United Kingdom Huw Watkins, Wagner, Brahms – Episode 1: A Fanfare for the Hallé: Hallé / Sir Mark Elder (conductor). Performance filmed in The Bridgewater Hall, Manchester, and streamed on 3.12.2020. (JPr)
Huw Watkins – Fanfare for the Hallé (world premiere)
Wagner – Die Meistersinger von Nürnberg, Suite
Brahms – Symphony No.1 in C minor, Op.68
The ‘new normal’ has reached Manchester and the Hallé’s Winter Season features nine filmed concerts available from The Bridgewater Hall or Hallé St Peter’s (the orchestra’s smaller venue and rehearsal space) that are available online for a small fee (details click here). The first one (directed by the ubiquitous Jonathan Haswell) was well-presented, though a little short on music. I wonder if the thought is that the attention span/endurance of those – mostly – looking in at their laptops and listening with headphones isn’t that great? After some interesting scene-setting shots of Manchester, we saw a number of pre-recorded introductions from Robin Phillips, Manchester site director of Siemens (who are supporting the series); David Butcher, the Hallé’s chief executive; several of the musicians; and most importantly – as ever – the orchestra’s music director, Sir Mark Elder. He is always admirably keen to explain what the audience will be listening to; whether speaking, as here, on film or in the concert hall in those halcyon past times when we could actually go an hear an orchestra ‘in the flesh’.
Elder began by saying, ‘The excitement we all feel to be back in our hall in Manchester after such a long time is really enormous. We hope you at home will get something from the concert which we’ve all been missing and which we want to give you once more; with all the colour, all the passion and excitement that this great music demands.’ Huw Watkins’s new Fanfare for the Hallé for eleven brass players opened the concert and Elder considered it ‘stirring’ and that ‘an explosion of energy would be a way of signalling we mean business.’ We never heard from Watkins how long it took him to create his piece which lasted only a little over 90 seconds. As a result, this new fanfare didn’t get the chance to make much of an impression apart from making my mind wander to Wagner and his operatic ones.
This opening concert now featured some original Wagner and Elder revealed how the Die Meistersinger Suite ‘has a long association with the Hallé orchestra’ and how its ‘optimism, radiance, and positive energy was just what this event needed.’ Rarely do we hear Wagner spoken of in such glowing terms! We get the reflective Prelude to Act III, the spirited Dance of the Apprentices, the triumphalist theme of the Entry of the Mastersingers that morphs into the stirring Prelude to Act I which encapsulates many of the opera’s melodies, some of which we had already heard. Thanks to Elder’s wonderful orchestra this was near-perfect in miniature and with my eyes shut I was transported – in my reverie – to my summer visits in happier times to Bayreuth. There were many virtuosic solo contributions – both in this Wagner and later in Brahms – from the flutes of Amy Yule and Sarah Bennett, Stéphane Rancourt’s oboe, Sergio Castelló López’s clarinet, and, not forgetting, the Hallé’s leader on this occasion, Eva Thorarinsdottir.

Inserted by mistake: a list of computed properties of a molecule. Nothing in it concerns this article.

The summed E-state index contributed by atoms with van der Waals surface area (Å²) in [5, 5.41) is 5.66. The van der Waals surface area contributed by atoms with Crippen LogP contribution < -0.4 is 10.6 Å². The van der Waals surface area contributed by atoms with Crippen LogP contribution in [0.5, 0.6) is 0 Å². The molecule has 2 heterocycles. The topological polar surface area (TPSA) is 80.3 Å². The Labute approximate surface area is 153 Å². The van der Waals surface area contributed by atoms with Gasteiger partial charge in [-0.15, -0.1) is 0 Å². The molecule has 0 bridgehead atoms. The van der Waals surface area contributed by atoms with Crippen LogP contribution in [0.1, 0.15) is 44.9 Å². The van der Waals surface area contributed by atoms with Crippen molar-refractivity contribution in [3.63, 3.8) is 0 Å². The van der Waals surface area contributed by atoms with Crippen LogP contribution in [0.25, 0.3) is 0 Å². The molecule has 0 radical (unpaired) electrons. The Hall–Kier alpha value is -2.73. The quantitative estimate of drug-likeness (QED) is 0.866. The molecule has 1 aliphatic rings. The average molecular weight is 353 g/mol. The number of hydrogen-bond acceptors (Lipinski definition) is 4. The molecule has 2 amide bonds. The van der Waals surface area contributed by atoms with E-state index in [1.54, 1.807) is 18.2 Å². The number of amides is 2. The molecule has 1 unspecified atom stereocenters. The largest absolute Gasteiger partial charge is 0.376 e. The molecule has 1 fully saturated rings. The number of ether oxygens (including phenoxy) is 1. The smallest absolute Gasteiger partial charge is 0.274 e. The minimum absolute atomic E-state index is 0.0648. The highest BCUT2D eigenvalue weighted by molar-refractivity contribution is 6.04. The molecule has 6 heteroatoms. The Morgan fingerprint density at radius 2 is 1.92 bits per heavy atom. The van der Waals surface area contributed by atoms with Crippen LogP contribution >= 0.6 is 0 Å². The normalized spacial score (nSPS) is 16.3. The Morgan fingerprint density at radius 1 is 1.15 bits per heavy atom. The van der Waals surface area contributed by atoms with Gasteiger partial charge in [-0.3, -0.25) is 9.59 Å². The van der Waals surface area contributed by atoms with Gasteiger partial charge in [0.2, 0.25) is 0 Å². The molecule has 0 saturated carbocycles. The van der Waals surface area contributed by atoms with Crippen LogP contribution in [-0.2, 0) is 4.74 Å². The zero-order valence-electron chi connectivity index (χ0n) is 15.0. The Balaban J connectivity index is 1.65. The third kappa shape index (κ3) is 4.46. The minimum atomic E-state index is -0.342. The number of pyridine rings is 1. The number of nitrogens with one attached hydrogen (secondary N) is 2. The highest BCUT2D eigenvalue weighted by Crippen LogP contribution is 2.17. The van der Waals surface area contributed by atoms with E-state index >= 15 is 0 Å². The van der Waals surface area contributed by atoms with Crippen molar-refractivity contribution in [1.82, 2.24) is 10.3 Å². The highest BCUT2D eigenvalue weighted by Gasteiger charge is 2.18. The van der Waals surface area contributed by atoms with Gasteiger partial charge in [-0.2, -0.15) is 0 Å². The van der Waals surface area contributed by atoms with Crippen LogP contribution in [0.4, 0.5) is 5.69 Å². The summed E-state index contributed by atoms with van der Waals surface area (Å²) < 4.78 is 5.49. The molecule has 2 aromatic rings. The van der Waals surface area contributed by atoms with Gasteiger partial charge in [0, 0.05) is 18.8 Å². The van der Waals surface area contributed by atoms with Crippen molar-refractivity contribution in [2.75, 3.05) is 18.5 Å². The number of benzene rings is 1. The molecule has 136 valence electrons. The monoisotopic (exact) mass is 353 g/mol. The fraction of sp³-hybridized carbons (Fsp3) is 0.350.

Elder considered playing Brahms’s First Symphony with reduced, socially distanced forces a distinct advantage because the composer ‘himself said he would rather have a smaller group of strings – rather than a multitude of strings – so all the other parts […] can come through easily and delight the ear […] So we’re trying that [..] to give it space.’ For Elder, ‘There is a monumentality about the ideas […] that makes it one of the greatest symphonies’ and about the last movement he said ‘It’s always so hard to write a good finale when you have written three other movements of power and charm, but Brahms managed it.’
The First Symphony is an undoubtedly powerful – if slightly schizophrenic – experience. It was published in 1877 after causing Brahms much angst for fourteen years because Beethoven – allusions to whose Ninth Symphony we hear in the finale – was such a hard act to follow. There is a multitude of moods in the music and Elder and the Hallé treated them with exquisite care and consummate artistry. He led the work in a Romantic manner with tempos firmly controlled during a warm and sympathetic reading. The darkness to light – or night to day – drama inherent in Brahms’s symphony was brought out rather like a musical rollercoaster ride. Elder and his orchestra were seemingly at one in a performance that had intellectual and emotional coherence from the sombre, austere opening of the Un poco sostenuto-Allegro first movement – with some gossamer-like textures that were almost Mendelsohnian – to that grandly affirmative and hard-won finale to the symphony’s dramatic ‘journey’.
In between, firstly there is the elegiac opening to the Andante sostenuto second movement which ends meditatively with Eva Thorarinsdottir’s prominent violin after some orchestral colours not a million notes away from Wagner’s Die Meistersinger we heard earlier. There follows a jauntier, more spirited, Un poco allegretto e grazioso which oozes Gemütlichkeit with its dance-like rhythms. Elder kept a tight rein on the Allegro con spirito final movement which was the musical highlight of an absorbing concert and could be more helter-skelter under some other batons. There is excellent playing throughout the finale – and especially during the more hymn-like music – from clarinet, flute, oboe, and Emily Hultmark’s bassoon. Everything goes quiet before it gently builds again as Elder urges on his willing Hallé musicians to usher in the palpably joyous and triumphant conclusion which proves a fitting end to an evening of music which was as ‘great’ as Elder said it would be.